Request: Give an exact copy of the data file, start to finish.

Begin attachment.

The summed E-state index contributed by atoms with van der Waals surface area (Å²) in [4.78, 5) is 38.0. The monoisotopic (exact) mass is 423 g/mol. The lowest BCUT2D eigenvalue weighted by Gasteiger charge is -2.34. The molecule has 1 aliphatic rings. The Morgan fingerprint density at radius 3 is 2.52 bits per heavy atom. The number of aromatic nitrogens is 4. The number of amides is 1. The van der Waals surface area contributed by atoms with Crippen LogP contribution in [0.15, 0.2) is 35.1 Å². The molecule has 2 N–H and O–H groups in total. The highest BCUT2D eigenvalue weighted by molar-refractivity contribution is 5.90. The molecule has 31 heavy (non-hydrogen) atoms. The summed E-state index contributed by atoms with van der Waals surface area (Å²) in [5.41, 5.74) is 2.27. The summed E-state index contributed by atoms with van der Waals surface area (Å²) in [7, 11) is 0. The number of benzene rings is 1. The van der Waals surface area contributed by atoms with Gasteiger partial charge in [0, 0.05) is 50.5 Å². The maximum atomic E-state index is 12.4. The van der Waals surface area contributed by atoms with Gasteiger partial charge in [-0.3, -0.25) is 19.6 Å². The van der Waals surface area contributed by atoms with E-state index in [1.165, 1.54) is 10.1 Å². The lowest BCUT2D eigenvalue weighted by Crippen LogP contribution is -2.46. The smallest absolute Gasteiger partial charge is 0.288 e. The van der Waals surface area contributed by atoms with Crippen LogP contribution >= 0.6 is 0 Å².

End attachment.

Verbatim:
The summed E-state index contributed by atoms with van der Waals surface area (Å²) in [4.78, 5) is 38.0. The monoisotopic (exact) mass is 423 g/mol. The lowest BCUT2D eigenvalue weighted by Gasteiger charge is -2.34. The molecule has 1 aliphatic rings. The Morgan fingerprint density at radius 3 is 2.52 bits per heavy atom. The number of aromatic nitrogens is 4. The number of amides is 1. The van der Waals surface area contributed by atoms with Crippen LogP contribution in [0.15, 0.2) is 35.1 Å². The molecule has 2 N–H and O–H groups in total. The highest BCUT2D eigenvalue weighted by molar-refractivity contribution is 5.90. The molecule has 31 heavy (non-hydrogen) atoms. The summed E-state index contributed by atoms with van der Waals surface area (Å²) in [5.41, 5.74) is 2.27. The summed E-state index contributed by atoms with van der Waals surface area (Å²) in [7, 11) is 0. The number of benzene rings is 1. The van der Waals surface area contributed by atoms with Gasteiger partial charge in [0, 0.05) is 50.5 Å². The maximum atomic E-state index is 12.4. The van der Waals surface area contributed by atoms with Gasteiger partial charge in [-0.3, -0.25) is 19.6 Å². The van der Waals surface area contributed by atoms with E-state index in [1.165, 1.54) is 10.1 Å². The lowest BCUT2D eigenvalue weighted by Crippen LogP contribution is -2.46. The smallest absolute Gasteiger partial charge is 0.288 e. The van der Waals surface area contributed by atoms with Crippen LogP contribution >= 0.6 is 0 Å².